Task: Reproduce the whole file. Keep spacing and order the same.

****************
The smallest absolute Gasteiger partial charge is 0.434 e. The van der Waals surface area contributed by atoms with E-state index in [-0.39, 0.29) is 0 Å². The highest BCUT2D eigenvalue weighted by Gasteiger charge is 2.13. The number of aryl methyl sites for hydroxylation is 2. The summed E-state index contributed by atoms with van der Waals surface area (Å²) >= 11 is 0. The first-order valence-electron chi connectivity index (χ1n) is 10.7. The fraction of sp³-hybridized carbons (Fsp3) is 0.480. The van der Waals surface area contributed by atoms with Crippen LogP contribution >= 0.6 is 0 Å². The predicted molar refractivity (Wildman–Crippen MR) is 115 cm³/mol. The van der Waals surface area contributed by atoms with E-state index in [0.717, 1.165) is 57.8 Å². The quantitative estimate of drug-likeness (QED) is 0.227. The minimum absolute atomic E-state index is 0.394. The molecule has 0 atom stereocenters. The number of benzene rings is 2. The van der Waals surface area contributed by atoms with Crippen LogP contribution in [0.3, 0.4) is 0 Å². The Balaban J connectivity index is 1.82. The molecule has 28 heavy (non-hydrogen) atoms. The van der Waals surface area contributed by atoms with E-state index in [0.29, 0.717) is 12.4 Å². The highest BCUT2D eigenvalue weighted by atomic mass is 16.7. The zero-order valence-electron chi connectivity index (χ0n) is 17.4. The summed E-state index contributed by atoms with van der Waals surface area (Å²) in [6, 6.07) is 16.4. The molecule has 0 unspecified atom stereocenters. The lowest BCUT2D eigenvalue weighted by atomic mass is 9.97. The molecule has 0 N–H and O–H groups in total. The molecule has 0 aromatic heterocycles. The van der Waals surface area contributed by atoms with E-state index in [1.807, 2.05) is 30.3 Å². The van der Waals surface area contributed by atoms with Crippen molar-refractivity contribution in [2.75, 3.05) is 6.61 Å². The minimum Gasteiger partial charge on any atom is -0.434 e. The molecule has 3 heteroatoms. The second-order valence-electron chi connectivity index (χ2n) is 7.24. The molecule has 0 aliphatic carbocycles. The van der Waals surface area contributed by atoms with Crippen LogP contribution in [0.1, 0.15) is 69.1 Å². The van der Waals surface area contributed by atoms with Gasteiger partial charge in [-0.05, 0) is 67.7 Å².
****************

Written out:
The smallest absolute Gasteiger partial charge is 0.434 e. The van der Waals surface area contributed by atoms with E-state index in [-0.39, 0.29) is 0 Å². The highest BCUT2D eigenvalue weighted by Gasteiger charge is 2.13. The number of aryl methyl sites for hydroxylation is 2. The summed E-state index contributed by atoms with van der Waals surface area (Å²) >= 11 is 0. The first-order valence-electron chi connectivity index (χ1n) is 10.7. The fraction of sp³-hybridized carbons (Fsp3) is 0.480. The van der Waals surface area contributed by atoms with Crippen LogP contribution >= 0.6 is 0 Å². The predicted molar refractivity (Wildman–Crippen MR) is 115 cm³/mol. The van der Waals surface area contributed by atoms with E-state index in [0.717, 1.165) is 57.8 Å². The quantitative estimate of drug-likeness (QED) is 0.227. The minimum absolute atomic E-state index is 0.394. The molecule has 0 atom stereocenters. The number of benzene rings is 2. The van der Waals surface area contributed by atoms with Crippen LogP contribution in [0.3, 0.4) is 0 Å². The Balaban J connectivity index is 1.82. The molecule has 28 heavy (non-hydrogen) atoms. The van der Waals surface area contributed by atoms with E-state index in [0.29, 0.717) is 12.4 Å². The highest BCUT2D eigenvalue weighted by atomic mass is 16.7. The zero-order valence-electron chi connectivity index (χ0n) is 17.4. The summed E-state index contributed by atoms with van der Waals surface area (Å²) in [6, 6.07) is 16.4. The molecule has 0 unspecified atom stereocenters. The lowest BCUT2D eigenvalue weighted by atomic mass is 9.97. The molecule has 0 N–H and O–H groups in total. The molecule has 0 aromatic heterocycles. The van der Waals surface area contributed by atoms with E-state index in [1.807, 2.05) is 30.3 Å². The van der Waals surface area contributed by atoms with Crippen molar-refractivity contribution in [2.75, 3.05) is 6.61 Å². The minimum Gasteiger partial charge on any atom is -0.434 e. The molecule has 3 heteroatoms. The second-order valence-electron chi connectivity index (χ2n) is 7.24. The molecule has 0 aliphatic carbocycles. The van der Waals surface area contributed by atoms with Crippen LogP contribution in [0.1, 0.15) is 69.1 Å². The van der Waals surface area contributed by atoms with Gasteiger partial charge in [-0.05, 0) is 67.7 Å².